The processions from various churches to and from the Cathedral last most of the day. Drums still echoed down the street hours after sundown.

Postcard from Genoa, Italy: The humorous patron saint of the grill

Strange to keep referencing my father, Lawrence Conway Brennan (1918-1988), in posts about Italy, but he had several things in common with his namesake saint, Saint Lawrence (225-258). And Saint Lawrence happens to be honored prominently in Genoa where the seat of the archbishop is the Cattedrale di San Lorenzo.

First of all, they were both treasurers, my father of the Columbian Peanut Company and Lawrence entrusted with the treasury and riches of the church by Pope Sixtus II (?-258). Then there is the grill. Valencian-born Saint Lawrence is pretty much always depicted with a gridiron at his side or underfoot and is known as the patron saint of cooks.

My father loved grilling, so much so that I actually grew sick of eating his prized marbled sirloin steaks and still am not much of a steak-eater today. His penchant for medium-rare did carry over to me. My father’s impeccable timing for grilling was governed by when he swilled the last sip of bourbon and water from his highball glass.

The iconography of Saint Lawrence’s gridiron is not as pleasant an association. While sometimes in subsequent centuries assuming responsibility for the Vatican treasury enabled accumulation of great personal wealth, the perks in 258 were not pleasant. Emperor Valerian (200-264) was not fond of Pope Sixtus II and his band. He demanded the Christian clergy perform sacrifices to the Roman gods. Failing to follow his order, Christian leaders were ordered executed.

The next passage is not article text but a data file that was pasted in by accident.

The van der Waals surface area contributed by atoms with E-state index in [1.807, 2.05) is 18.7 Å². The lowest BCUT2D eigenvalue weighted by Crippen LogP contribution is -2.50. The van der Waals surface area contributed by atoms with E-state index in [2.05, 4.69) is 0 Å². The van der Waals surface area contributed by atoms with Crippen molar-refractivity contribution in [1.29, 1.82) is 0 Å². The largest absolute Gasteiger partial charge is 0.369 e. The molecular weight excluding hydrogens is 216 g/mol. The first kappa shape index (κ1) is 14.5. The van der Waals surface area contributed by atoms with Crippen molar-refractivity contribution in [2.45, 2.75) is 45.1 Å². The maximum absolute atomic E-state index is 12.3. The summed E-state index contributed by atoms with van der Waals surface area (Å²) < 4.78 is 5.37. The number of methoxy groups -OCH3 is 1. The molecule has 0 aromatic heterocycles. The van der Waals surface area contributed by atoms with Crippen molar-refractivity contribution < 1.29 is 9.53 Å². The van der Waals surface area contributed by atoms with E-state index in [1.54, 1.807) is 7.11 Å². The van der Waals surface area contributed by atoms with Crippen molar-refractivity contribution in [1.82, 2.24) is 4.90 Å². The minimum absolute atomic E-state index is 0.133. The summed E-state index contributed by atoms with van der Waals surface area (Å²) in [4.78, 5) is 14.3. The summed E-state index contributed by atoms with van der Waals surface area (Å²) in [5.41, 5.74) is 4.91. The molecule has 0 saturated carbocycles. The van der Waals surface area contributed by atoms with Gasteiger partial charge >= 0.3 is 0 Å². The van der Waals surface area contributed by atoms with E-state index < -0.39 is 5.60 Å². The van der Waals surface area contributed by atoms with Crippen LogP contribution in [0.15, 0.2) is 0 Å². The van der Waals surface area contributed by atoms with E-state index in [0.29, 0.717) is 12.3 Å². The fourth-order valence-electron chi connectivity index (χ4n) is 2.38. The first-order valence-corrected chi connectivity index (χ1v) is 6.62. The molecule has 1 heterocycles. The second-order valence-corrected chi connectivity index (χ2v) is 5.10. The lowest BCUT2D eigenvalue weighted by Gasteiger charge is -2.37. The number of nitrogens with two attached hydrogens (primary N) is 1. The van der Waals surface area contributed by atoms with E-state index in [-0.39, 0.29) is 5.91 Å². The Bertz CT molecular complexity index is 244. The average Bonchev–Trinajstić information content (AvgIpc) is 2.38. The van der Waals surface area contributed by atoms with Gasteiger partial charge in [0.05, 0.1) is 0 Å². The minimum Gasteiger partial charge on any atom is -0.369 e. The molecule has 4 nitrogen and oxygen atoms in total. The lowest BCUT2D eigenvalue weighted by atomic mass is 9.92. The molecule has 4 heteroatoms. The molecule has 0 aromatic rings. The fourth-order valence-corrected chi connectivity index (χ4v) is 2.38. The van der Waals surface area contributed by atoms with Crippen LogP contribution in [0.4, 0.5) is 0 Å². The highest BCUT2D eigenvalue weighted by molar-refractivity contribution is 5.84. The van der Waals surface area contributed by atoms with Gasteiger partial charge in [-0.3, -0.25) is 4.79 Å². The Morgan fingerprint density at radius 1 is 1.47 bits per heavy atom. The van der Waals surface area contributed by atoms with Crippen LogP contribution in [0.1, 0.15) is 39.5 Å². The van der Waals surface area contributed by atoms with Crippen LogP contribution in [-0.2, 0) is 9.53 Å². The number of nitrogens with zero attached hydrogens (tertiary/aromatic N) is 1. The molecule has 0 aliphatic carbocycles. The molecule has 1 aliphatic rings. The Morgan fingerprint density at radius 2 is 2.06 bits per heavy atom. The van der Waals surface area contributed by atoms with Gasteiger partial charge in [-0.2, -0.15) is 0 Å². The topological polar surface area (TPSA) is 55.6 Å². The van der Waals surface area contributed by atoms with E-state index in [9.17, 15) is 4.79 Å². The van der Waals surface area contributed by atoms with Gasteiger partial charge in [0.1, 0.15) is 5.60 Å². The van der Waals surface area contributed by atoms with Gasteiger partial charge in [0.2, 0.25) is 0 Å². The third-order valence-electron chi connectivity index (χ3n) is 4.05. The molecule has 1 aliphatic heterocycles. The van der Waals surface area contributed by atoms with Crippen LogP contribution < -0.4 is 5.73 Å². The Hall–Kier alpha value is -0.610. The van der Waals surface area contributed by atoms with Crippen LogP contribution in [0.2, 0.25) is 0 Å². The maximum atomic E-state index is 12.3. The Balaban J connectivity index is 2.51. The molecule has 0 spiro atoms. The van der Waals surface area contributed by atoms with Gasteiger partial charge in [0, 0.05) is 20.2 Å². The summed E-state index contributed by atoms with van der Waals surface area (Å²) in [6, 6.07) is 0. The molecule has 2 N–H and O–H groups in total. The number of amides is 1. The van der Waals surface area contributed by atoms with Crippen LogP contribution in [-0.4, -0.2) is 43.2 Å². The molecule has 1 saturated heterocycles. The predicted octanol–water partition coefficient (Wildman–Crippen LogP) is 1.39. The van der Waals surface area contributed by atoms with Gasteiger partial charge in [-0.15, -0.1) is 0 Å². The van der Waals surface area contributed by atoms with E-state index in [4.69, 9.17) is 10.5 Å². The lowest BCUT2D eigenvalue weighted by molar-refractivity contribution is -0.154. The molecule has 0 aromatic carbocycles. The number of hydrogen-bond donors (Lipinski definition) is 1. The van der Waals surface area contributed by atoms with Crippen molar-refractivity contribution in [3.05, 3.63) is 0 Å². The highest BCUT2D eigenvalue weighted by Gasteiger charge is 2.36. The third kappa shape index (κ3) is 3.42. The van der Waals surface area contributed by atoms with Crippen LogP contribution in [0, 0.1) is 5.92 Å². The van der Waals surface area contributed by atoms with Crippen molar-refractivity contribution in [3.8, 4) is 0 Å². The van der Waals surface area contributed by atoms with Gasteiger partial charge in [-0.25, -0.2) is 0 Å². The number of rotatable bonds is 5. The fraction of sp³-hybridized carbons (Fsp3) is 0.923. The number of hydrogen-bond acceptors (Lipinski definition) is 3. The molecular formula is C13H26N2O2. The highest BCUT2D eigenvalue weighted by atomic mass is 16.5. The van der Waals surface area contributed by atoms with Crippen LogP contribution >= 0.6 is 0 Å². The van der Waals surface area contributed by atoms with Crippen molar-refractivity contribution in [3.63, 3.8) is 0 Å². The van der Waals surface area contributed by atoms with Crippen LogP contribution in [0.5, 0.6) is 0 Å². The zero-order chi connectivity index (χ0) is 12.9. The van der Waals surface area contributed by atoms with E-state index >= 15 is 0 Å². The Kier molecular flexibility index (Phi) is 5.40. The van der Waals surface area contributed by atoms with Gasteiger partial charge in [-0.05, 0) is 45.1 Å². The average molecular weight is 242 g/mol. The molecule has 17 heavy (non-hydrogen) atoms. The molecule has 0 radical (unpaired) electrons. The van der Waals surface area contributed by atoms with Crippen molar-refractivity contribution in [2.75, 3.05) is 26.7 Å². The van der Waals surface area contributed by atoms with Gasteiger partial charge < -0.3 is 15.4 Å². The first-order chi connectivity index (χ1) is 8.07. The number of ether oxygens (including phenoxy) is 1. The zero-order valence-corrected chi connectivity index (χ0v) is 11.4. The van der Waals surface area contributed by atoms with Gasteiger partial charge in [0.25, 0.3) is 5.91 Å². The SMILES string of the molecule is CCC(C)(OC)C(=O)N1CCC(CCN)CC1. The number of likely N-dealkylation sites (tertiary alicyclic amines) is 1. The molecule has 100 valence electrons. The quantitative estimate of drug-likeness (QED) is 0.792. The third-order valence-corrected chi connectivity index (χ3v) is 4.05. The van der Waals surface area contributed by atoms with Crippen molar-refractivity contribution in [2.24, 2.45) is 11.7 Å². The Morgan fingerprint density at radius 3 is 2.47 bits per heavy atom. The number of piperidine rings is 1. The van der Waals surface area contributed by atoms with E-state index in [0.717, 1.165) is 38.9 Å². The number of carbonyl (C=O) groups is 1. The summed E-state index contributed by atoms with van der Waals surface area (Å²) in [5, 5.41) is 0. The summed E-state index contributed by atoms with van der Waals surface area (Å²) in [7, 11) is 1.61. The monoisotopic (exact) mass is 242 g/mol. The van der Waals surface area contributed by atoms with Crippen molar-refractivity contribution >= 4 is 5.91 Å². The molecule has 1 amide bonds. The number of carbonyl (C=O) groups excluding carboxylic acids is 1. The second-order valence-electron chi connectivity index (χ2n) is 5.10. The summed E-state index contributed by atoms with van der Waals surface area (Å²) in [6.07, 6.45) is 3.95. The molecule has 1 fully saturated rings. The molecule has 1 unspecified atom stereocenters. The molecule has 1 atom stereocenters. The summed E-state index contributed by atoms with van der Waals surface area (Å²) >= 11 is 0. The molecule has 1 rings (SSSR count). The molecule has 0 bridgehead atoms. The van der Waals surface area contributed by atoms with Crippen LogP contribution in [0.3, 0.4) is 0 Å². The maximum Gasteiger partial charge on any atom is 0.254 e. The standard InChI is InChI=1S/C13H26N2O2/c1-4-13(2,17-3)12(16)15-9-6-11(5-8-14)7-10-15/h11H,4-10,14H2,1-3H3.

You might have noticed Sixtus II and Saint Lawrence died during the same year, but Lawrence lived a few days longer. Missed during the initial sweep of those to be beheaded, the treasurer requested a delay of three days to assemble church treasures to “render them unto Caesar.” He rounded up the goods, but, instead of turning them over to Roman authorities, he distributed them to the poor and infirm.

Needless to say, the reallocation of church assets was not received well by the emperor’s minions. A simple beheading was deemed too merciful a fate for Lawrence. A massive gridiron was heated over a fiery bed of hot coals to ensure a slow, sizzling death process for him.

After roasting for a considerable amount of time, legend claims Saint Lawrence piped up with a request: “I’m well done on this side. Turn me over.” A memorable quip meriting his saintly status as a patron of both cooks and comedians.

The impressive 1828 silver reliquary, above, containing some of Saint Lawrence’s unidentified smoked body remnants in its chest, is housed amid a collection of impressive silver and gold treasures housed in a museum under the cathedral in Genoa. Included there is a ceremonial casket for transporting the ashes of Saint John the Baptist, presumably not including his head as we viewed it enshrined in Rome in the Basilica di San Silvestro in Capite, on appropriate church holidays. And displayed also is yet another chalice with claims of being used for Jesus’ final sip of wine at the Last Supper. No wonder the search through the centuries for the “real” Holy Grail has been so convoluted and controversial.

In memory of Saint Lawrence’s sacrifices, the Genoese built an impressive Duomo atop/around the site of several earlier churches. The cathedral was consecrated in 1118 by Pope Galasius II (1060-1119) during his brief year-long papal reign.

Obviously from the photos above, the handsome cathedral underwent numerous major changes through the centuries resulting in layers of different architectural styles.

Perhaps my father’s mastery of the art of grilling was directed by his patron saint perched upon his shoulder? That, accompanied by a little devil perched on his glass urging him not to let those ice cubes melt.